The average was 6.02%, up from 5.78% last week, in the weekly survey by Bankrate, which like NextAdvisor is owned by Red Ventures. The last time the 30-year rate topped 6% in this survey was November 2008, during the early months of the Great Recession.
In a separate survey by the government-sponsored entity Freddie Mac, the average 30-year fixed rate rose to 5.89%.
Rates continue to move significantly from week-to-week and even day-to-day, driven by a variety of wider economic factors. Chief among them is inflation, which was 8.5% in July, and the response of the Federal Reserve to inflation.
“It’s not surprising that mortgage rates are climbing,” says Danielle Hale, chief economist for Realtor.com. “Inflation continues to be high. The Fed has reiterated its commitment to fighting inflation, which means higher short-term rates, which tends to bleed over into longer-term rates including for things like mortgages.”
The run-up in rates this year has been dramatic – Bankrate’s survey was around 3.3% at the start of 2022 – and that has cut into buyers’ purchasing power, significantly slowing down the housing market.
Don’t expect rates to return to 3.3% anytime soon, Hale says. “A 6% mortgage rate is probably something that today’s shoppers need to potentially get used to until we see inflation come back down,” she says.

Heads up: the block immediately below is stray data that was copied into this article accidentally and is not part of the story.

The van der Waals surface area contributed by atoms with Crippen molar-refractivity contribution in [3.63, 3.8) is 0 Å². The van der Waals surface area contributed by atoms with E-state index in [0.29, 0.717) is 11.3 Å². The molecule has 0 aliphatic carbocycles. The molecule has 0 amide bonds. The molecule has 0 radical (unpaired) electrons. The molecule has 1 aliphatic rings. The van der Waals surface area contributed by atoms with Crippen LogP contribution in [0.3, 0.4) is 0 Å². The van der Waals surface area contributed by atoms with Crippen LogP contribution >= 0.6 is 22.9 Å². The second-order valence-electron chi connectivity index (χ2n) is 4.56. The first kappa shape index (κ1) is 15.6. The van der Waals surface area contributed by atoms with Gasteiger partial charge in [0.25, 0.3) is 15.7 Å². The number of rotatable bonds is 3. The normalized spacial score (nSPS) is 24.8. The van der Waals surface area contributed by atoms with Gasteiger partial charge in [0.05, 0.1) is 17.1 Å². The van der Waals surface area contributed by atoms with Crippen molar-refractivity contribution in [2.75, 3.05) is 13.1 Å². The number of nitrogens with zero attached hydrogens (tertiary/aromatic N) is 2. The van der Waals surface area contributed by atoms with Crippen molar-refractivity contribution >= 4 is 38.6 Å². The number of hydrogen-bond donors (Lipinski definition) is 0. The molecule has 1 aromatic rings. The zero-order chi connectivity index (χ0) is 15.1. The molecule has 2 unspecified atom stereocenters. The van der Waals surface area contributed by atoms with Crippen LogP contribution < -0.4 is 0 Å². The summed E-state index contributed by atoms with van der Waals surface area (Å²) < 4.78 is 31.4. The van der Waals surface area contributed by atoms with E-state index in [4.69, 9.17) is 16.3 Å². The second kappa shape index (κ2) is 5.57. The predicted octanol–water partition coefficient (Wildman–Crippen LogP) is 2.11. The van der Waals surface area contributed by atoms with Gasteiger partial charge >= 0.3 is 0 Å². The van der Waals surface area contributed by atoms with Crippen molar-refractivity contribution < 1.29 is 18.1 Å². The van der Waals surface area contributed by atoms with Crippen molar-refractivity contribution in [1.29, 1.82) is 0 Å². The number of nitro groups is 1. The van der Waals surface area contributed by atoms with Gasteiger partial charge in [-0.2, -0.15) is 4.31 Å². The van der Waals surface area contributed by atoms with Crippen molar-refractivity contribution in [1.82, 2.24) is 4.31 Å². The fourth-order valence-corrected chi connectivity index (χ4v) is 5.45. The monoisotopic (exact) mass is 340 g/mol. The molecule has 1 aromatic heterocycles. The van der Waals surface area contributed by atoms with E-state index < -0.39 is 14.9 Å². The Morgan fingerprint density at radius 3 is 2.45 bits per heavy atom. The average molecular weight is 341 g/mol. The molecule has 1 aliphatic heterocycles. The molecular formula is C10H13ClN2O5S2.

How Homebuyers Can Manage 6% Mortgage Rates
An average mortgage rate of 6% is difficult for homebuyers. That’s why home prices are dropping – fewer people can afford this market. But that 6% average doesn’t mean you’ll necessarily get 6% from a lender. Your offer could be wildly different depending on your credit score, debt-to-income ratio, the lender, and the day you get an estimate. It’s important to shop around to different lenders, and to get quotes from multiple lenders on the same day, given the rapid changes in the market, Hale says.
“You may see higher or lower rates depending on your credit profile,” she says.
You should also factor mortgage rate fluctuations into your homebuying budget. Make sure you have some extra room in case rates go up significantly between when you start looking and when you lock in a rate, Hale says. Run the numbers with higher mortgage rates than those currently on the market.
“It’s easy for consumers to underestimate how impactful small changes in mortgage rates can be if you think about how much you’re going to pay in interest over the life of the loan,” she says.
Get quotes from multiple lenders on the same day. With rates moving so quickly, quotes on different days might not be a fair comparison.